“Written diagonally across one corner was this, ‘Deliver Promptly.’ On the back of envelope ‘Incognito’ was penciled in very small, fine handwriting. The letter was unopened, and consequently I have no idea of its contents. Now, it seems to me that anyone in U.S.A. writing as late as October, ought to be well aware that Amelia Earhart had been given up as lost long before. Hence, it would appear that the letter may have been written by some one desirous of hoaxing the public. Still, it is just possible that such may not be the case at all.
“Certainly, the writer of the address on the envelope, while making some errors such as anyone at a distance might make, displays a little more geographical knowledge of these parts than one would expect of the average individual, but which one would certainly expect of anyone about to traverse the Pacific, and would be passing this group at a distance of a few hundred miles.
“It is conceivable that Amelia Earhart may have told some trusted friend in America, before setting out on her ill fated journey, that she intended to take a look-see in at the Marshalls enroute or that she might possibly do so if in any danger as she passed by. And it is possible that this hypothetical friend in Hollywood might think that Amelia had reached this group, and might be lying low for some reason or other at Maloelap. It seems curious that anyone without specific interest in the group should know the name of that particular atoll which is of no great importance. What the number (10) might mean in connection with that island I have no idea.” (End of Carl Heine’s original narrative.)
HISTORICAL NOTE: “Maloelap Island” (Bill Prymak’s comments follow.)
“Prior to WWII in the Pacific the Japanese built its first military operational airfield among the Marshall Islands Group on this island. During the invasion of the Marshall Islands by the U.S. Forces during WWII, Maloelap Island was bypassed and not occupied. The Japanese on this island did not surrender until after the signing of the surrender in Tokyo Bay.”
“ED NOTE: Isn’t it coincidental that Margot DeCarie, AE’s personal secretary, was living in the Hollywood-Roosevelt Hotel during Sept-Oct. 1937? It is stated that with her death in 1983, the true answers to the AE mystery were buried with her….” (End of entry.)
This is all we know about the letter. Carl Heine obviously respected privacy rights — even of those believed deceased — too much to open and read its contents, and no one else has ever indicated what became of it. It’s quite possible that the letter was confiscated by U.S. intelligence assets soon after they learned of its existence, and it’s probably joined Robert E. Wallack’s briefcase and the photos of Amelia and Fred reportedly discovered by Seabee Joe Garofalo and other GIs on Saipan, deep in top secret archives where nobody can get to it.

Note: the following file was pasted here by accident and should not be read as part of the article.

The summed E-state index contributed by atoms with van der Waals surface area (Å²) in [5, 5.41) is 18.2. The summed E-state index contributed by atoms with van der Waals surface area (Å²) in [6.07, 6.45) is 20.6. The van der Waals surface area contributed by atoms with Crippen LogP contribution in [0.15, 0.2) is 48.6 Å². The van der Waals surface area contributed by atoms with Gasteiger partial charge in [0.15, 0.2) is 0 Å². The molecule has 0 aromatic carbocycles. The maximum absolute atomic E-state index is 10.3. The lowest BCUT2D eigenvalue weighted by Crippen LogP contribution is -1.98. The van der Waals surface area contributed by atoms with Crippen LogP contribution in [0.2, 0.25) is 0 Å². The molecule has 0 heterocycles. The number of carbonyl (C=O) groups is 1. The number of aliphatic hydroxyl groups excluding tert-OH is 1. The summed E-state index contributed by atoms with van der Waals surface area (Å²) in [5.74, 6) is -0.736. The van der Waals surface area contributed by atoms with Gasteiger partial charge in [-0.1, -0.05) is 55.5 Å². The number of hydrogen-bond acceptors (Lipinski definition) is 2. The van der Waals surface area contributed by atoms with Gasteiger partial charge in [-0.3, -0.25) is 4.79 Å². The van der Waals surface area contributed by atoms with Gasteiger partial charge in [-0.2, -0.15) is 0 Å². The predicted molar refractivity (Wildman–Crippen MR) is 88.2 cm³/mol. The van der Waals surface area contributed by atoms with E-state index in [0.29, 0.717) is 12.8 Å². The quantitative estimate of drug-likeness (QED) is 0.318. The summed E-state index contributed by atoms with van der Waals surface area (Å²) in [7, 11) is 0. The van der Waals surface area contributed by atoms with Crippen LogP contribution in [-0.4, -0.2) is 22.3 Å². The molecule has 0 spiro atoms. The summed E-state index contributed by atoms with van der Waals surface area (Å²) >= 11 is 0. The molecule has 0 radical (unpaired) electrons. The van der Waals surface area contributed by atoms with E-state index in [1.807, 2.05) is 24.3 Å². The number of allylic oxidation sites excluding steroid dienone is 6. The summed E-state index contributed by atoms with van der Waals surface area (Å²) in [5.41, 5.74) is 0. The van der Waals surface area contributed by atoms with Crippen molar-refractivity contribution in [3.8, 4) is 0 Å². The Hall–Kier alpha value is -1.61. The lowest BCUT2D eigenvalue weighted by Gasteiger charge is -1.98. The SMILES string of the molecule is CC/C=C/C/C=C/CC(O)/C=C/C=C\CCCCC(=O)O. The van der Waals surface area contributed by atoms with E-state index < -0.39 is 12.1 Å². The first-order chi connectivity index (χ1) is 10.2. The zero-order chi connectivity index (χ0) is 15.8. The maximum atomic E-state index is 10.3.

We do know that DeCarie wasn’t shy about expressing her ideas about what happened to her boss in July 1937, but we can also wonder whether she told people like Fred Goerner all that she really knew. In a phone interview sometime in the early 1960s, she told Goerner that she had “promised secrecy” to an unknown party, but still gave him plenty to think about. “Do you really think Purdue University bought that plane for Amelia,” she asked, “and do you think that it was intended for some kind of vague experimentation? Second, if the whole thing was a publicity stunt … why did the government assign some of its top experts to the flight, and why did President Roosevelt have an airfield built for her? Last, do you believe the President ordered the Navy to spend four million dollars on a search for a couple of stunt fliers?” DeCarie was sure Earhart “died a long time ago,” and that the Japanese captured her “within moderate range of Howland Island. … President Roosevelt knew everything,” she said. “He knew the price Amelia paid.” Margot Decarie passed away in North Hollywood, Calif., in 1983 at the age of 79.
In his 1997 book, Where Nets Were Cast: Christianity in Oceana Since World War II, John Garret wrote that during the war, Carl Heine was given the option to leave the Marshalls, but he chose to stay. He was detained, along with his wife, at times in isolation by the Japanese. “In January 1944 US bombing became heavier at Jabor, preceding the full counter-attack on fortified positions,” Garret wrote. “Many Marshallese – but few, if any Japanese – died in the most intensive bombardment in March. In April, Carl R. Heine was beheaded and his body burned at Enijet, Jaluit.” (Garrett is clearly in error about the location of Heine’s beheading, as Enijet is an island on Mili Atoll, not Jaluit Atoll.)
Heine’s grandson John would later tell Earhart researchers about the barge with the silver airplane with the broken wing he saw at Jaluit as a child. “It was the plane an American lady had been flying when she crashed,” Heine told T.C. “Buddy” Brennan in 1983, and he believed that after leaving Jaluit the ship “went on to Kwajalein … then on to Truk and Saipan.”